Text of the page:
Sally was a prospective customer of mine. She worked for a high profile but rather old school company and wanted a fixed price contract. Sally genuinely thought her business analysts had nailed down the scope and was confident nothing would change. From her perspective all I had to do was price the work and deliver the product. Sounds perfect except Sally was wrong. My experience is that, fixed price or not, scope is never fixed. Pretending nothing is going to change is a form of self-delusion. Sally was deluded. What should I have done?
Here are some options.
Talk about the inevitability of change
Don’t do what I did. This was early days in Agile and not many people had heard of it. I had. And I had embraced change. So I explained to Sally about the inevitability of change and that my shiny new process could cope with that inevitable change and that this would allow me to deliver with certainty in the face of a changing world.
Now-a-days that strategy might work. Things do change and the Agile principles are now widely disseminated and understood. So even in a context of a fixed price contract a potential customer might not be alarmed by talk of change. This might even be what they want to hear from a vendor.
Back then, and probably with some old school prospects even today, it was exactly the wrong thing to say. Sally didn’t hear pragmatism, resilience in the face of complexity, and confidence. She heard risk. A lot of risk. For her and for her company. I didn’t land the deal.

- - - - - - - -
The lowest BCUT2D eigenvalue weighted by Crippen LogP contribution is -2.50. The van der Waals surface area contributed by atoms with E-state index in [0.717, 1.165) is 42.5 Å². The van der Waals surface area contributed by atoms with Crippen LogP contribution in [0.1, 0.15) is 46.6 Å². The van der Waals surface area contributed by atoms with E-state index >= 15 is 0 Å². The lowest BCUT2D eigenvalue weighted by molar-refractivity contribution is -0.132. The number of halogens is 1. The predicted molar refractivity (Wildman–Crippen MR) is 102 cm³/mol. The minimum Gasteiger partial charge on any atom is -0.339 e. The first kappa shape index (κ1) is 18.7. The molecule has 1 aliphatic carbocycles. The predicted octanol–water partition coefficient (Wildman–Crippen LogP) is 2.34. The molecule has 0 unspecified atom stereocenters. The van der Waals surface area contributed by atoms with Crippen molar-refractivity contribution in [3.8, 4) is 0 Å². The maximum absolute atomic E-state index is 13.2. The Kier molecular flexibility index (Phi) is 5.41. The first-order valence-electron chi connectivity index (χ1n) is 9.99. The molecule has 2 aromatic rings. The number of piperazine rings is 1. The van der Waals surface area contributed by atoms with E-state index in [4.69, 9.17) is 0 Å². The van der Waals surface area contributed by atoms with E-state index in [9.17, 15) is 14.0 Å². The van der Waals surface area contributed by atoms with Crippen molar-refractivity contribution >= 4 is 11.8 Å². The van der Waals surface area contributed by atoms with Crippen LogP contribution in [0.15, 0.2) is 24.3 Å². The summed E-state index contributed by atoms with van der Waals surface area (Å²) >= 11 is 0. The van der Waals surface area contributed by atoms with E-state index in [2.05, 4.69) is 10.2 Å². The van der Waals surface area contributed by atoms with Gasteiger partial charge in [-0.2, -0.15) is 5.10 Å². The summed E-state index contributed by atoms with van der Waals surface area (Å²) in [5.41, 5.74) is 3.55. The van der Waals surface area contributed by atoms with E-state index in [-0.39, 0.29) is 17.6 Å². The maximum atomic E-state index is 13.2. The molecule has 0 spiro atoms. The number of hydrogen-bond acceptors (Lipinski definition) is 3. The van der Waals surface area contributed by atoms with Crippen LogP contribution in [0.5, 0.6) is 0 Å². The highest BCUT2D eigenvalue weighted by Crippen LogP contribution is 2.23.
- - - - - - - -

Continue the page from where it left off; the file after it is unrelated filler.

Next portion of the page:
Sally and I were suffering a clash of cultures. In her world change was bad. So bad we weren’t even allowed to talk about it. In my world change was to be expected and it was only sensible to put it on the table and talk about it.
I could have walked away when I realised how far apart our assumptions were. Accepted that this just wasn’t my kind of customer. And in fact that doing work for her would be hard and potentially risky for my company.
I could have walked away but I wouldn’t have got the work.
Build change in
Okay I didn’t get the project with Sally but I did lots of others. Usually fixed price. And I made these relationships work despite the inevitable scope changes that comes with software development.
Sally was wrong but I didn’t have to tell her she was wrong. Nor did I have to walk away. I learnt, when working with other customers, to build change into my process without making a big deal about it.
I have two simple guidelines for change control of scope:
- People on the ground control scope via requirements trade off
- Escalate on money and time
The new bit is the first one of these. As long as the contract allows a quick change control process by people on the ground then change can happen easily.
If all changes have to go to a change control board then the initiative is doomed. If that is what the prospect wants then you really should walk away.
This post is part of my What do I do When … ? series. Please drop me a line or add a comment if you’ve got a question you’d like answered.